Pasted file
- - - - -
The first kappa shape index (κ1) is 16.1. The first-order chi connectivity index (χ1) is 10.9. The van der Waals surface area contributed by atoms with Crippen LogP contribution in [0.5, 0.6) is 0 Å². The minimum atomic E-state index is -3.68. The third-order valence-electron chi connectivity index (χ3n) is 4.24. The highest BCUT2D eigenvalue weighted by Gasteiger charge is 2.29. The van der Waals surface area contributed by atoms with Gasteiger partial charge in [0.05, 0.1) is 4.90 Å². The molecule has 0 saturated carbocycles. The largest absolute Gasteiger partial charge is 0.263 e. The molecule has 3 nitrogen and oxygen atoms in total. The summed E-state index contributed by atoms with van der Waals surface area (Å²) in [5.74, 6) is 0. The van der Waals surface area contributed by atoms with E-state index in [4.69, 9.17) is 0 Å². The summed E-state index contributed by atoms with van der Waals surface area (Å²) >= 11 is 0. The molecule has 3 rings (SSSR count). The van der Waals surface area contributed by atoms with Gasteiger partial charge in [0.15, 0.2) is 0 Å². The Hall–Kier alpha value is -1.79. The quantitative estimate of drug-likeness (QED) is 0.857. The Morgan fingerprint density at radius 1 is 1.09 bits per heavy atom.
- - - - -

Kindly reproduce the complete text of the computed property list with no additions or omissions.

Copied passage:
The first kappa shape index (κ1) is 16.1. The first-order chi connectivity index (χ1) is 10.9. The van der Waals surface area contributed by atoms with Crippen LogP contribution in [0.5, 0.6) is 0 Å². The minimum atomic E-state index is -3.68. The third-order valence-electron chi connectivity index (χ3n) is 4.24. The highest BCUT2D eigenvalue weighted by Gasteiger charge is 2.29. The van der Waals surface area contributed by atoms with Gasteiger partial charge in [0.05, 0.1) is 4.90 Å². The molecule has 0 saturated carbocycles. The largest absolute Gasteiger partial charge is 0.263 e. The molecule has 3 nitrogen and oxygen atoms in total. The summed E-state index contributed by atoms with van der Waals surface area (Å²) in [5.74, 6) is 0. The van der Waals surface area contributed by atoms with E-state index in [4.69, 9.17) is 0 Å². The summed E-state index contributed by atoms with van der Waals surface area (Å²) >= 11 is 0. The molecule has 3 rings (SSSR count). The van der Waals surface area contributed by atoms with Gasteiger partial charge in [0.15, 0.2) is 0 Å². The Hall–Kier alpha value is -1.79. The quantitative estimate of drug-likeness (QED) is 0.857. The Morgan fingerprint density at radius 1 is 1.09 bits per heavy atom.